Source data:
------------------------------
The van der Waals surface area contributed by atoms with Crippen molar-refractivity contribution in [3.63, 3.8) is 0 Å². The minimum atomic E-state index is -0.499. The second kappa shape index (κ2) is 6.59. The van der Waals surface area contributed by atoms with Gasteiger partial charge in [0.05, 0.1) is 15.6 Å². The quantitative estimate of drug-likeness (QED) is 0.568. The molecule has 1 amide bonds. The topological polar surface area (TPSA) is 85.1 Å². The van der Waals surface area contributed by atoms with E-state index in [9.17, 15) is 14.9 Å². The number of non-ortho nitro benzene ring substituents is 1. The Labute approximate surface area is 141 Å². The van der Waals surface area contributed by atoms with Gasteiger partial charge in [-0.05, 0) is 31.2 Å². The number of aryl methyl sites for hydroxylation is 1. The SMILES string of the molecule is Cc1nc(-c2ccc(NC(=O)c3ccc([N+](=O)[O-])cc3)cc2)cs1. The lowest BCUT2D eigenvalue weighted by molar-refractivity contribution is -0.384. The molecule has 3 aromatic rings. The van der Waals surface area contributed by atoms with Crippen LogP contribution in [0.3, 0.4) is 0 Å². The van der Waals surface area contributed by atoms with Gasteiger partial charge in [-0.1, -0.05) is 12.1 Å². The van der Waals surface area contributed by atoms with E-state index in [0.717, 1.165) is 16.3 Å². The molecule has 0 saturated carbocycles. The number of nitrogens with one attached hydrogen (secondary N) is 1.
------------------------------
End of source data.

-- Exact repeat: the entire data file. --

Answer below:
The van der Waals surface area contributed by atoms with Crippen molar-refractivity contribution in [3.63, 3.8) is 0 Å². The minimum atomic E-state index is -0.499. The second kappa shape index (κ2) is 6.59. The van der Waals surface area contributed by atoms with Gasteiger partial charge in [0.05, 0.1) is 15.6 Å². The quantitative estimate of drug-likeness (QED) is 0.568. The molecule has 1 amide bonds. The topological polar surface area (TPSA) is 85.1 Å². The van der Waals surface area contributed by atoms with E-state index in [9.17, 15) is 14.9 Å². The number of non-ortho nitro benzene ring substituents is 1. The Labute approximate surface area is 141 Å². The van der Waals surface area contributed by atoms with Gasteiger partial charge in [-0.05, 0) is 31.2 Å². The number of aryl methyl sites for hydroxylation is 1. The SMILES string of the molecule is Cc1nc(-c2ccc(NC(=O)c3ccc([N+](=O)[O-])cc3)cc2)cs1. The lowest BCUT2D eigenvalue weighted by molar-refractivity contribution is -0.384. The molecule has 3 aromatic rings. The van der Waals surface area contributed by atoms with Crippen LogP contribution in [0.3, 0.4) is 0 Å². The van der Waals surface area contributed by atoms with Gasteiger partial charge in [-0.1, -0.05) is 12.1 Å². The van der Waals surface area contributed by atoms with E-state index in [0.717, 1.165) is 16.3 Å². The molecule has 0 saturated carbocycles. The number of nitrogens with one attached hydrogen (secondary N) is 1.